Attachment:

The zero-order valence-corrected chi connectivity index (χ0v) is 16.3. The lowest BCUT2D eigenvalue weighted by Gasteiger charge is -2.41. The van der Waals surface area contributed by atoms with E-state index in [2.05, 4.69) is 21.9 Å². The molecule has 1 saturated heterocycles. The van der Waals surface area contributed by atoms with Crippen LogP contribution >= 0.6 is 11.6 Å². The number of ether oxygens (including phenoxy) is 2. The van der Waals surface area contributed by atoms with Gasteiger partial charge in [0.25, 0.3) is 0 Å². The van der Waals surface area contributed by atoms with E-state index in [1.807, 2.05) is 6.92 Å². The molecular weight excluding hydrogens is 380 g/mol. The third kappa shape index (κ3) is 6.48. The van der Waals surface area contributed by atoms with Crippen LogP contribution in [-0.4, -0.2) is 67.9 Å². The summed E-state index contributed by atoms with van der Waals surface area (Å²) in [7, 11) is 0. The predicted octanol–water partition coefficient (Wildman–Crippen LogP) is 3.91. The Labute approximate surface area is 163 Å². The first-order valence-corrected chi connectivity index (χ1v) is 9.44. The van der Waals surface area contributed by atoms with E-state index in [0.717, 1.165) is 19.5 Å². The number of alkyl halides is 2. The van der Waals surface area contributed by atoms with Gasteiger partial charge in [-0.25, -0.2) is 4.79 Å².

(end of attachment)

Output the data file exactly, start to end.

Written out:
The zero-order valence-corrected chi connectivity index (χ0v) is 16.3. The lowest BCUT2D eigenvalue weighted by Gasteiger charge is -2.41. The van der Waals surface area contributed by atoms with E-state index in [2.05, 4.69) is 21.9 Å². The molecule has 1 saturated heterocycles. The van der Waals surface area contributed by atoms with Crippen LogP contribution >= 0.6 is 11.6 Å². The number of ether oxygens (including phenoxy) is 2. The van der Waals surface area contributed by atoms with Gasteiger partial charge in [0.25, 0.3) is 0 Å². The van der Waals surface area contributed by atoms with E-state index in [1.807, 2.05) is 6.92 Å². The molecular weight excluding hydrogens is 380 g/mol. The third kappa shape index (κ3) is 6.48. The van der Waals surface area contributed by atoms with Crippen LogP contribution in [-0.4, -0.2) is 67.9 Å². The summed E-state index contributed by atoms with van der Waals surface area (Å²) in [7, 11) is 0. The predicted octanol–water partition coefficient (Wildman–Crippen LogP) is 3.91. The Labute approximate surface area is 163 Å². The first-order valence-corrected chi connectivity index (χ1v) is 9.44. The van der Waals surface area contributed by atoms with E-state index in [0.717, 1.165) is 19.5 Å². The number of alkyl halides is 2. The van der Waals surface area contributed by atoms with Gasteiger partial charge in [-0.25, -0.2) is 4.79 Å².